The National Association of Broadcasters is applauding a recent Harris interactive poll that appears to indicate consumers want FM radio in cellular phones. The NAB hired Harris to conduct the survey which used 2,587 participants. While I have little doubt that FM as a feature would be a novel idea, the current state of the cell phone market typically avoids installing FM capability. The reasons surround cost as well as a lack of consumer demand. Cell companies are typically quite fast at seeking out and implementing consumer desires. The fact that most cell phones do not already have FM is telling in and of itself.
The NAB has tried to link the royalty debate to mandated inclusion in cell phones. Cell phone manufacturers balked at the suggestion that they be mandated to include FM radio in their phones. An FM receiver would allow terrestrial radio to pay less in royalties by avoiding people tuning in to the Internet feed (Internet radio pays higher rates). This would also limit data streaming on cell phones, which is a source of revenue.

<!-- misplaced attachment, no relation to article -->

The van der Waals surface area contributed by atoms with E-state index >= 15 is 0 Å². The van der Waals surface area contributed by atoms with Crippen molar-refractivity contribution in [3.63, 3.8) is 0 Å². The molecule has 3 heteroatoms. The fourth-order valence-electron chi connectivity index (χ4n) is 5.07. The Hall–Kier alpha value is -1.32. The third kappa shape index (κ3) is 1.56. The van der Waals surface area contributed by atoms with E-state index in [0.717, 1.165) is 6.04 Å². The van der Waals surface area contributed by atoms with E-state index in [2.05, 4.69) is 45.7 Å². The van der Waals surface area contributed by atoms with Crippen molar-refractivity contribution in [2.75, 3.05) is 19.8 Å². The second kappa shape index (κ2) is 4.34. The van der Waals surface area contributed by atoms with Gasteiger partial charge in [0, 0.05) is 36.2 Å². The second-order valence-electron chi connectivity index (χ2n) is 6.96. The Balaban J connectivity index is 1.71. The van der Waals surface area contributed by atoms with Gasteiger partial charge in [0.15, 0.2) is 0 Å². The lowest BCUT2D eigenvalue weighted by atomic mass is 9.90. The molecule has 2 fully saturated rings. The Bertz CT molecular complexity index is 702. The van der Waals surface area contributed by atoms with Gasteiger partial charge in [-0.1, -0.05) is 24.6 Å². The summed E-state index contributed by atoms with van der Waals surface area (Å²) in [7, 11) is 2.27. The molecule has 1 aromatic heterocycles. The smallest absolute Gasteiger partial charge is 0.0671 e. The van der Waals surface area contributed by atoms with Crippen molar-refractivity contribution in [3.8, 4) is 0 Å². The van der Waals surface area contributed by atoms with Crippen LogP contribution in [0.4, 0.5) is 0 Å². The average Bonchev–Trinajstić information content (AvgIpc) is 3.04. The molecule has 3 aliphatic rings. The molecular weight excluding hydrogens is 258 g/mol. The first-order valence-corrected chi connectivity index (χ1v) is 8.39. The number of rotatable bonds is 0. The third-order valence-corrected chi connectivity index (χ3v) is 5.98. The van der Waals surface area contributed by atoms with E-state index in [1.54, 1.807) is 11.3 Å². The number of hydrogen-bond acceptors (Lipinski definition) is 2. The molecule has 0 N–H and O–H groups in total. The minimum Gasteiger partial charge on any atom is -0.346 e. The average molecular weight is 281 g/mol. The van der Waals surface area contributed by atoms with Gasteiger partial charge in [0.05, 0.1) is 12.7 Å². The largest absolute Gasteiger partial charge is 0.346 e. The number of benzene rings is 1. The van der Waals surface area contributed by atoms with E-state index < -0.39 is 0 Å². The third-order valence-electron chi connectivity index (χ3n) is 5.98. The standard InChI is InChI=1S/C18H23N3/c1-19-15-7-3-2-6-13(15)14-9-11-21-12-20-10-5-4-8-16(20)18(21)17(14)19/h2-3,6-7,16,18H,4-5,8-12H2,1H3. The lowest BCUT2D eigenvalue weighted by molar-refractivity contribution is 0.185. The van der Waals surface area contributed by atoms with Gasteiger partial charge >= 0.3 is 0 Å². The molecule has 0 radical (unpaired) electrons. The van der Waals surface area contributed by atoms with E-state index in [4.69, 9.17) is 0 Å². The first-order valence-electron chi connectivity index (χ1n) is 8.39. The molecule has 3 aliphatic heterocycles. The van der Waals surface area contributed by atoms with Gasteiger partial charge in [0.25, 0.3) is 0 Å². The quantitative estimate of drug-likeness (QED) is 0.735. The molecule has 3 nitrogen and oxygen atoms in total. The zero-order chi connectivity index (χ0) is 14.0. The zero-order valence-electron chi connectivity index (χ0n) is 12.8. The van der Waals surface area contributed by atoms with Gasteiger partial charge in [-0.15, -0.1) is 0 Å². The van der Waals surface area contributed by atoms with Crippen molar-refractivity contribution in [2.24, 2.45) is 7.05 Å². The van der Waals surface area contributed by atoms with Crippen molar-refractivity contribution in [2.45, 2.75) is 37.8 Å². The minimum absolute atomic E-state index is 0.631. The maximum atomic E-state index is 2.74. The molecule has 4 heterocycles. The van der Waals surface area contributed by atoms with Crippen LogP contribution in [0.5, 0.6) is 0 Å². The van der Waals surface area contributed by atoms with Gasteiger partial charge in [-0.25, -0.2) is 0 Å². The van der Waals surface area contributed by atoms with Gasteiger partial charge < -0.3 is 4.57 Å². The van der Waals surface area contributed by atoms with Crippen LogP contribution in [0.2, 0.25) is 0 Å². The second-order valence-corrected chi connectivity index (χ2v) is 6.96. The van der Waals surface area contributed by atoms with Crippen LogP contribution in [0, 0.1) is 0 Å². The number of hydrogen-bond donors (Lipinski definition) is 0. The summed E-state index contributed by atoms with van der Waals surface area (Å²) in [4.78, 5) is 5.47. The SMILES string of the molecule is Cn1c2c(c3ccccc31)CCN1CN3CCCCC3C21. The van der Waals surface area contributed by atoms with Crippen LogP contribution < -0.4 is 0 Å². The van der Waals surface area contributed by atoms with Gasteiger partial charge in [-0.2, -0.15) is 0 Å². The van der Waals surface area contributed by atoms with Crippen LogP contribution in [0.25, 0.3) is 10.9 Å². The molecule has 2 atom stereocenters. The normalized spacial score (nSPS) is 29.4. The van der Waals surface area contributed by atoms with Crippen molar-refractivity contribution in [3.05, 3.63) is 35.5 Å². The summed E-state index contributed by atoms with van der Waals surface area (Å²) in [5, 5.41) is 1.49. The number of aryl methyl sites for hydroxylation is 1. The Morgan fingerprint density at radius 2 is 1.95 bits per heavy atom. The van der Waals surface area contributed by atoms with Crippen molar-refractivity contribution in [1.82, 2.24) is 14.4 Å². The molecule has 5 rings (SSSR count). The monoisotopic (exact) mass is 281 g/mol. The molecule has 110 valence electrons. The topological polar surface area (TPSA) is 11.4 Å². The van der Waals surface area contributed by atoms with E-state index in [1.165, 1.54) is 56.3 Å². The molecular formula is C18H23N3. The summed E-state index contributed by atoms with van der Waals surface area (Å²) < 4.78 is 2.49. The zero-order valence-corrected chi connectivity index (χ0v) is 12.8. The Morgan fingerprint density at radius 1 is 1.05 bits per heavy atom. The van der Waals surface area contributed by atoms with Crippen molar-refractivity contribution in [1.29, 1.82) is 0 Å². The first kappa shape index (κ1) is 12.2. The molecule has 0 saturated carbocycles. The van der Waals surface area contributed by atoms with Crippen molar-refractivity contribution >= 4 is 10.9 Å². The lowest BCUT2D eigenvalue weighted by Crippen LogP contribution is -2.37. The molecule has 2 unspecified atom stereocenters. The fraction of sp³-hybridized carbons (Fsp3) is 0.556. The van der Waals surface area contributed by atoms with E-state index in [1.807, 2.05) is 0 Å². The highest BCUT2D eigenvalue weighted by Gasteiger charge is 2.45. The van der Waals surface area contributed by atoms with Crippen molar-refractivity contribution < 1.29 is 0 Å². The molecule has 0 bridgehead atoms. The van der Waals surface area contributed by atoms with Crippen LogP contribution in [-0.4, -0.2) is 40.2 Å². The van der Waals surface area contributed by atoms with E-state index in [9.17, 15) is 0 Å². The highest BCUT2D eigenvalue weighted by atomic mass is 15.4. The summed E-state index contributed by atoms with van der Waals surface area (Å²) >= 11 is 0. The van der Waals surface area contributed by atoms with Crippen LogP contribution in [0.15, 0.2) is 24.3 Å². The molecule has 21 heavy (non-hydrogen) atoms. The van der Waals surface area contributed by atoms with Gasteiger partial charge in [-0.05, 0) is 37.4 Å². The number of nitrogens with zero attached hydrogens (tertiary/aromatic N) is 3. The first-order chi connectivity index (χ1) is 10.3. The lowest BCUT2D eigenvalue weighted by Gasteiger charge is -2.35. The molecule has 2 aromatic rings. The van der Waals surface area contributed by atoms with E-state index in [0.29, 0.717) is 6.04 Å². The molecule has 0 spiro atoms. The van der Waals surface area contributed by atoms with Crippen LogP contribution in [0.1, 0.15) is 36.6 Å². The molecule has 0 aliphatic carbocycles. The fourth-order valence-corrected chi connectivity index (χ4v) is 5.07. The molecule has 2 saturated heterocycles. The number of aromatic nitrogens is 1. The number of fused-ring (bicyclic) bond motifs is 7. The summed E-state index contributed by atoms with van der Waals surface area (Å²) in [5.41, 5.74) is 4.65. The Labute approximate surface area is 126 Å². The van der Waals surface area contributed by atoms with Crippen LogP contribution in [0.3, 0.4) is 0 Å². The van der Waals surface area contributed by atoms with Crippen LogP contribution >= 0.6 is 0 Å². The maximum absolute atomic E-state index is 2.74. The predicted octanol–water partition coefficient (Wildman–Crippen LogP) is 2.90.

According to the Harris Survey 76% of cell phone owners would consider paying a one-time fee of 30 cents to access local radio stations through a built-in radio chip.
- The survey says that local weather and music are the top reasons consumers would listen to their local stations on their cell phones. Seventy-three percent of cell phone owners indicated that having a radio built into their cell phone capable of providing local weather and emergency alerts in real-time would be "very" or "somewhat" important.
- 66% of adults would use a built-in radio, while young adults are even more likely to use such a feature. Seventy-one percent of 18-44 year olds as well as 73 percent of single and never married adults indicated they would use a built-in radio to listen to local stations if their phone was equipped to receive local radio stations without using mobile apps or their cell phone provider's data plan.
As many are aware, the way a question is asked can carry a big influence on how it is answered. The NAB wants consumers to want FM in cell phones. It is a big money saver for terrestrial radio and mandated implementation would boost the business model of terrestrial radio.
Whether you agree with the poll or not, one thing is certain. The NAB will be lobbying for an FM inclusion mandate and cell manufacturers will be lobbying against it. Terrestrial radio is seeking a smart phone advantage over Internet radio providers such as Sirius XM Internet Radio, Pandora, and Slacker.